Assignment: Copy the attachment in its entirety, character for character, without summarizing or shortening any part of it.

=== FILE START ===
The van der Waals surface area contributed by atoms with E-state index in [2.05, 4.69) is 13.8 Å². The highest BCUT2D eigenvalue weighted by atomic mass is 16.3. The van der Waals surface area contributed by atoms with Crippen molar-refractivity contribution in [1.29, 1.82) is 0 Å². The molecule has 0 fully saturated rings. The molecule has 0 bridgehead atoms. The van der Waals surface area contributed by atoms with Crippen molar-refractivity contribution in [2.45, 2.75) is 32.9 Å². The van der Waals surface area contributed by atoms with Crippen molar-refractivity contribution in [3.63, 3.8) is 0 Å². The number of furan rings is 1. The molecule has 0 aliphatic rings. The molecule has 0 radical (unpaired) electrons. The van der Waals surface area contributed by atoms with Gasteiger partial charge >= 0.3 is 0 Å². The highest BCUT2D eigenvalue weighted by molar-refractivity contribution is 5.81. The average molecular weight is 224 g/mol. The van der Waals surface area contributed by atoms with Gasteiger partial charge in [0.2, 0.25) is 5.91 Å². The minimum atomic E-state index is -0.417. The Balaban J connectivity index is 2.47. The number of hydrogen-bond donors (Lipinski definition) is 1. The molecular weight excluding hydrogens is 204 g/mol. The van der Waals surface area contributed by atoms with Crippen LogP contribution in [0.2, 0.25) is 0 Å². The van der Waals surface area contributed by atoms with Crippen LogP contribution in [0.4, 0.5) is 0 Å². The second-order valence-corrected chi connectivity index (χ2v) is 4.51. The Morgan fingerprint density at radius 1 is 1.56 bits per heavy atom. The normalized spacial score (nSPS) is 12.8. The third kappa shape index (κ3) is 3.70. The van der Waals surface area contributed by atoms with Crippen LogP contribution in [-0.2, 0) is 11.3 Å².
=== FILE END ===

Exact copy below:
The van der Waals surface area contributed by atoms with E-state index in [2.05, 4.69) is 13.8 Å². The highest BCUT2D eigenvalue weighted by atomic mass is 16.3. The van der Waals surface area contributed by atoms with Crippen molar-refractivity contribution in [1.29, 1.82) is 0 Å². The molecule has 0 fully saturated rings. The molecule has 0 bridgehead atoms. The van der Waals surface area contributed by atoms with Crippen molar-refractivity contribution in [2.45, 2.75) is 32.9 Å². The van der Waals surface area contributed by atoms with Crippen molar-refractivity contribution in [3.63, 3.8) is 0 Å². The number of furan rings is 1. The molecule has 0 aliphatic rings. The molecule has 0 radical (unpaired) electrons. The van der Waals surface area contributed by atoms with Gasteiger partial charge >= 0.3 is 0 Å². The highest BCUT2D eigenvalue weighted by molar-refractivity contribution is 5.81. The average molecular weight is 224 g/mol. The van der Waals surface area contributed by atoms with Gasteiger partial charge in [0.2, 0.25) is 5.91 Å². The minimum atomic E-state index is -0.417. The Balaban J connectivity index is 2.47. The number of hydrogen-bond donors (Lipinski definition) is 1. The molecular weight excluding hydrogens is 204 g/mol. The van der Waals surface area contributed by atoms with Crippen LogP contribution in [0.2, 0.25) is 0 Å². The van der Waals surface area contributed by atoms with Crippen LogP contribution in [0.4, 0.5) is 0 Å². The second-order valence-corrected chi connectivity index (χ2v) is 4.51. The Morgan fingerprint density at radius 1 is 1.56 bits per heavy atom. The normalized spacial score (nSPS) is 12.8. The third kappa shape index (κ3) is 3.70. The van der Waals surface area contributed by atoms with Crippen LogP contribution in [-0.2, 0) is 11.3 Å².